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Genes 2017, 8(12), 354; https://doi.org/10.3390/genes8120354

Review
TRIM8: Making the Right Decision between the Oncogene and Tumour Suppressor Role
1
Institute of Biomembranes, Bioenergetics and Molecular Biotechnologies, IBIOM-CNR, Via G. Amendola, 165/A-70126 Bari, Italy
2
Institute for Biomedical Technologies ITB, CNR-Bari, Via G. Amendola, 122/D-70126 Bari, Italy
*
Author to whom correspondence should be addressed.
Received: 2 November 2017 / Accepted: 23 November 2017 / Published: 28 November 2017

Abstract

:
The TRIM8/GERP protein is a member of the TRIM family defined by the presence of a common domain structure composed of a tripartite motif including a RING-finger, one or two B-box domains, and a coiled-coil motif. The TRIM8 gene maps on chromosome 10 within a region frequently found deleted and rearranged in tumours and transcribes a 3.0-kB mRNA. Its expression is mostly ubiquitously in murine and human tissues, and in epithelial and lymphoid cells, it can be induced by IFNγ. The protein spans 551 aa and is highly conserved during evolution. TRIM8 plays divergent roles in many biological processes, including important functions in inflammation and cancer through regulating various signalling pathways. In regulating cell growth, TRIM8 exerts either a tumour suppressor action, playing a prominent role in regulating p53 tumour suppressor activity, or an oncogene function, through the positive regulation of the NF-κB pathway. The molecular mechanisms underlying this dual role in human cancer will be discussed in depth in this review, and it will highlight the challenge and importance of developing novel therapeutic strategies specifically aimed at blocking the pro-oncogenic arm of the TRIM8 signalling pathway without affecting its tumour suppressive effects.
Keywords:
TRIM8; tumour suppressor; oncogene; stemness; innate immunity; p53; NF-κB

1. TRIM8: A Representative Member of the Large TRIM Family of Proteins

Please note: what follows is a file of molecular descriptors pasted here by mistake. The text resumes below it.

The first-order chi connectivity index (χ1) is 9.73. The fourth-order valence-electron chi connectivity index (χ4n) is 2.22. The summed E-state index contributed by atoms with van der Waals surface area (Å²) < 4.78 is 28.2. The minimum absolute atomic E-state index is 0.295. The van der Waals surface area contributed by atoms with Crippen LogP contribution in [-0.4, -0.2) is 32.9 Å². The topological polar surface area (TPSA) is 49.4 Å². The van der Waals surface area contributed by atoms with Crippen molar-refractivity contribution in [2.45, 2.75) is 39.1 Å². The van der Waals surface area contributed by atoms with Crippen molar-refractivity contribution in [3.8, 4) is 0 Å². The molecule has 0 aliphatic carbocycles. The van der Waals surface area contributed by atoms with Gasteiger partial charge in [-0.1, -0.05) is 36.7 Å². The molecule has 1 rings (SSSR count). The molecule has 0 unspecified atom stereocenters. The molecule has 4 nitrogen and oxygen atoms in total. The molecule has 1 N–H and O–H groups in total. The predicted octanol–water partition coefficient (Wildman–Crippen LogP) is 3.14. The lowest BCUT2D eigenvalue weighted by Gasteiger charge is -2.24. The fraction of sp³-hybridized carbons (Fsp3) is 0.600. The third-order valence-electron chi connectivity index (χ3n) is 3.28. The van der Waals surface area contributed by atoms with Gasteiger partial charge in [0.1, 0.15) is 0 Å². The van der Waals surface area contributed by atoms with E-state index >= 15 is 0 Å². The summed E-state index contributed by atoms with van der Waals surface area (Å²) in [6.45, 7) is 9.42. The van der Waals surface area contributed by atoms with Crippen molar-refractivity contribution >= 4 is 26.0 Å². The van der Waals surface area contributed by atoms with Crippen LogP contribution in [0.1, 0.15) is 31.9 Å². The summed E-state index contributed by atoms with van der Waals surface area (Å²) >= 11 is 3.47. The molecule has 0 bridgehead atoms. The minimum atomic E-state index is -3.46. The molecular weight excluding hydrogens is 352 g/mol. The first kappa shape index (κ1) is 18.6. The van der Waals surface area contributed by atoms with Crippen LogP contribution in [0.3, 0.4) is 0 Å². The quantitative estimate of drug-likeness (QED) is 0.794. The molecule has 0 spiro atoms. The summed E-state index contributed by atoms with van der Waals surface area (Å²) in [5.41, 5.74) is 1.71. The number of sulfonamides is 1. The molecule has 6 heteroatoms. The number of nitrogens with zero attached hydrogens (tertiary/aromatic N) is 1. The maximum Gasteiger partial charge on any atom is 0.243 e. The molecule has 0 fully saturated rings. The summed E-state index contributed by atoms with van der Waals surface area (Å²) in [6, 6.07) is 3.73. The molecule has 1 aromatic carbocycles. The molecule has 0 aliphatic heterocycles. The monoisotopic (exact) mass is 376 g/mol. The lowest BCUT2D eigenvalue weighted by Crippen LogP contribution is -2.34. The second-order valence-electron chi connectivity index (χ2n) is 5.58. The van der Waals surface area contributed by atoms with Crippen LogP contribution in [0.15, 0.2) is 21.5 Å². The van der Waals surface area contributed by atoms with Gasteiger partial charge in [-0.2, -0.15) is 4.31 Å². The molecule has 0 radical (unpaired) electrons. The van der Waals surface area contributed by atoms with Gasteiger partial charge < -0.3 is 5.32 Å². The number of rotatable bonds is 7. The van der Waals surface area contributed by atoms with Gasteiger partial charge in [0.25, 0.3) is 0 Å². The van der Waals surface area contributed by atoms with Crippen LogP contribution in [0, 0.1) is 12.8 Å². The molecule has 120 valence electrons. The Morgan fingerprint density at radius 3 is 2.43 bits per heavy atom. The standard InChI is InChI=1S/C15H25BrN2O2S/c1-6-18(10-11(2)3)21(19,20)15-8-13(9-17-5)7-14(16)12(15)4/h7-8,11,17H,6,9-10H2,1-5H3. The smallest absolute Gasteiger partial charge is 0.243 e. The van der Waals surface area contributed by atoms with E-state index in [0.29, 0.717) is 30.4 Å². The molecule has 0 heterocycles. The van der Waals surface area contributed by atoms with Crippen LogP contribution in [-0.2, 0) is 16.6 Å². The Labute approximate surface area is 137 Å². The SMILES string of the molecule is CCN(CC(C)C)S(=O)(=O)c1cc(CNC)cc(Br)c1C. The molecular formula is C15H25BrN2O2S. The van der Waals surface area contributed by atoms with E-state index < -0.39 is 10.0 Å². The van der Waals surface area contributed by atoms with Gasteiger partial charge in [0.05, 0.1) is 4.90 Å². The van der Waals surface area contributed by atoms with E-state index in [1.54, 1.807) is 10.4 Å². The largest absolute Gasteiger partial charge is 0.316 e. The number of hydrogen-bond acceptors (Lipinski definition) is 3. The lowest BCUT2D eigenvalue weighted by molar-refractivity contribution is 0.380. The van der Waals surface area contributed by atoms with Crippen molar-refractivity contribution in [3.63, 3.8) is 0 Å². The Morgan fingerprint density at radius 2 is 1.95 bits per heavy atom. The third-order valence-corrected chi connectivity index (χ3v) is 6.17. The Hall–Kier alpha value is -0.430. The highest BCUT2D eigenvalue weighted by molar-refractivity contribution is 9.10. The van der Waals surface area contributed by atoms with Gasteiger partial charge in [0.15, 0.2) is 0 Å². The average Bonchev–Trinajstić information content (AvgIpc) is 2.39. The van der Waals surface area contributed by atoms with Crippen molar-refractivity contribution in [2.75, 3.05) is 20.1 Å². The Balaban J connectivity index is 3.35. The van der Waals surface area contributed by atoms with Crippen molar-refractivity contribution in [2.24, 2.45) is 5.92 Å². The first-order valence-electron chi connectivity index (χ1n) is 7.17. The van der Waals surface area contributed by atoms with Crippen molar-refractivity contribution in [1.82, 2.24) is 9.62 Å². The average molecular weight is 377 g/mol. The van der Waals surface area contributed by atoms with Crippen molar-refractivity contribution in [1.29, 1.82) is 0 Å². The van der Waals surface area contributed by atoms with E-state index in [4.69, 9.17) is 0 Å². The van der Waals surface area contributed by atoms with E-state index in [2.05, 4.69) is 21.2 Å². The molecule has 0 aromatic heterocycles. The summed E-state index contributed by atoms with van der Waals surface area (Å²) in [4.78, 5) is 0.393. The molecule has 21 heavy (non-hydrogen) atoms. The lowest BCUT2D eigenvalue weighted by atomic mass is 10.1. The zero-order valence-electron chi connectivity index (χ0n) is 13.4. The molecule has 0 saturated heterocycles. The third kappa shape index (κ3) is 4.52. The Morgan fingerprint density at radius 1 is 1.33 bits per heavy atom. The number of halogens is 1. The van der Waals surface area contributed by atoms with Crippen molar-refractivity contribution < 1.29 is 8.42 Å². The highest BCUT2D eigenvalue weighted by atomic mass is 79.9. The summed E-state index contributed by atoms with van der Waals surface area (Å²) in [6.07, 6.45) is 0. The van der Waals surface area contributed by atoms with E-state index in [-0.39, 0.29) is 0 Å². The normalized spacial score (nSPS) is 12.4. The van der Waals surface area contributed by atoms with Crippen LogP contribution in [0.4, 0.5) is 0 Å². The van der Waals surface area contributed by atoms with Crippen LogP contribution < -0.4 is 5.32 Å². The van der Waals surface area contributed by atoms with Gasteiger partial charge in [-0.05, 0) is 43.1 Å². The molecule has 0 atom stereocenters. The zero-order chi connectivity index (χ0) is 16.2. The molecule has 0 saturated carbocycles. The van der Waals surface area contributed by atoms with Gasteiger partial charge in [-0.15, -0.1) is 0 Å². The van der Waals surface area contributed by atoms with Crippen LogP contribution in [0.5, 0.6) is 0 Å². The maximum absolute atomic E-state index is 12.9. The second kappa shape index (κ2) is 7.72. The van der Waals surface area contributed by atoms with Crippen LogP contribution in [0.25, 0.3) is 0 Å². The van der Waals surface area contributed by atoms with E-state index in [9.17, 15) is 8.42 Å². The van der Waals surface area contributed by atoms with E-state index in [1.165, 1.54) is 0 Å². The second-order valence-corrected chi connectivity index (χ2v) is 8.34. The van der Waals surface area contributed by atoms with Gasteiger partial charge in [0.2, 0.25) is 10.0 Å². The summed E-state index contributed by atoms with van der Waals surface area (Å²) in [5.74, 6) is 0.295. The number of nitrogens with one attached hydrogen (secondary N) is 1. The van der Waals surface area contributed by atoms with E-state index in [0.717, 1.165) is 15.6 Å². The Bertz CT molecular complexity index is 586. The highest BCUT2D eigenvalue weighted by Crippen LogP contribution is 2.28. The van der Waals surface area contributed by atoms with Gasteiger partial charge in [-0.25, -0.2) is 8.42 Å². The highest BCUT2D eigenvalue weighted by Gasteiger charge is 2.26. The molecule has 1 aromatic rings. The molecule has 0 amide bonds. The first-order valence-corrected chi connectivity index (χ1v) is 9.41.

TRI-partite Motif 8 (TRIM8) is a member of the TRIM family of proteins, which is composed of a plethora of protein-encoding genes in humans. The TRIM family members, also named RBCC proteins, are characterized by the presence of a tripartite motif whose striking structural feature is the rigid conserved pattern, the order and combination of the domains Really Interesting New Gene (RING) finger (R), one or two zinc-finger motifs named B-box (B) that are highly similar to the RING domain, and an associated Coiled Coil region (CC) (Figure 1) [1,2]. These motifs are an integrated functional structure, rather than a collection of separate modules, and this minimal structure is selectively maintained to carry out a specialized common basic function of the protein family members. All TRIM proteins contain the RING domain and a BBox2 domain, while some also contain a BBox1 domain which differs in its spacing of zinc-binding residues. The C-terminal domains found in TRIM proteins are diverse and, on their basis, the TRIM family members can be classified into 11 sub-classes (Figure 1) [3,4].
With the exception of a few members that share a high degree of aminoacid conservation, the entire family is characterized by a relatively low primary sequence homology. Only the cysteine and histidine residues that define the RING and B-box patterns and the hydrophobic residues in the coiled-coil region are highly conserved and serve to maintain the domain scaffold, whereas the intervening sequences have rapidly evolved to acquire novel specificity and physiological functions.